UL’s AccessCampus celebrates 20 years of community support

Pictured is UL Access Campus student Mykyta Lachtok (top) from Ukraine with UL Phd students Oum Charrak (left) and Sarah Messous from Algeria.

THOUSANDS of Limerick families have been supported by the University of Limerick’s AccessCampus since it launched 20 years ago this month.

The project was launched in 2003 by then president of the European Parliament Pat Cox.

In partnership with Limerick Enterprise Development Partnership (LEDP) the core aim of the facility was to challenge educational disadvantage in areas of social and economic deprivation in Limerick city and its environs.

Donal O’Leary, UL’s AccessCampus coordinator, said that the idea originally came about out of a want to support students and learners in disadvantaged areas.

“The idea for AccessCampus originally came from LEDP who set out to re-establish the former Krups site in Roxboro into a meaningful, impactful, and relevant presence in the local communities.”

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“What was created was a mini-campus which supports people in realising their potential through outreach educational opportunities. The AccessCampus caters for a diverse range of learners, ranging from primary school children to mature learners and to university students,” he explained.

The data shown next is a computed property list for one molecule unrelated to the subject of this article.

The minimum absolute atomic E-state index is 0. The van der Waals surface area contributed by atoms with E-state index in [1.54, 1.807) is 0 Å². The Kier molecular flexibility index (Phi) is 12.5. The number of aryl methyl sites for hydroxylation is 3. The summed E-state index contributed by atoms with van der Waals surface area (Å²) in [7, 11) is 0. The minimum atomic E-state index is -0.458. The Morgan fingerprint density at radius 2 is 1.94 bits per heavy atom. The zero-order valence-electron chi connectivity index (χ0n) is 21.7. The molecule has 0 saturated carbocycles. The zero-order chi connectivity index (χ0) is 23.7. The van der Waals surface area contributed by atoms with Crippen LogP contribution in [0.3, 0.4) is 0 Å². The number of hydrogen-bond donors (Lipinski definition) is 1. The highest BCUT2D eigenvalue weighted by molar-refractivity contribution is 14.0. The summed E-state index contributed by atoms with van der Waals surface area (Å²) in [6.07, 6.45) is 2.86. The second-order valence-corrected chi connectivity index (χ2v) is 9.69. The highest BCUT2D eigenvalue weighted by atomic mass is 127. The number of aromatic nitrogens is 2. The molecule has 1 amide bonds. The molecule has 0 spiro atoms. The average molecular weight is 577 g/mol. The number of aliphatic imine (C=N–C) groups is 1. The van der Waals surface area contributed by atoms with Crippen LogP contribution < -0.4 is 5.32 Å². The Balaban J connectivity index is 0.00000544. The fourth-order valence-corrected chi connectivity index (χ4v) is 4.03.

Mr O’Leary continued: “Since its establishment, the UL AccessCampus has seen over 1,500 young people join Study Club from 15 different local secondary schools, and has worked with countless local community and educational organisations to offer a range of informal and formal learning opportunities on site.”

“The work in AccessCampus has been supported by almost 1,000 UL student volunteers and its community-based initiatives have provided valuable learning experiences for undergraduate students on co-op placements.”

“UL AccessCampus has also facilitated community-based practicum and practice education placements for postgraduate students from disciplines such as public health, occupational therapy, music therapy, and for undergraduate students from physiotherapy,” he said.

The AccessCampus is open from Monday to Friday, and also opens for two local church groups at weekends. The diversity of user groups and collaborations displays the breadth and strength of the interest in education across all generations and strata of the local communities.

Niall O’Callaghan, CEO of LEDP, said: “Over the past 20 years, AccessCampus has become more than just a link between education and the community. It has become a place where people can find hope and unlock their true potential.”

“We’re keenly aware of the barriers to further education, so we look forward to continuing this unique partnership initiative with UL and furthering the educational opportunities for all students in our community.”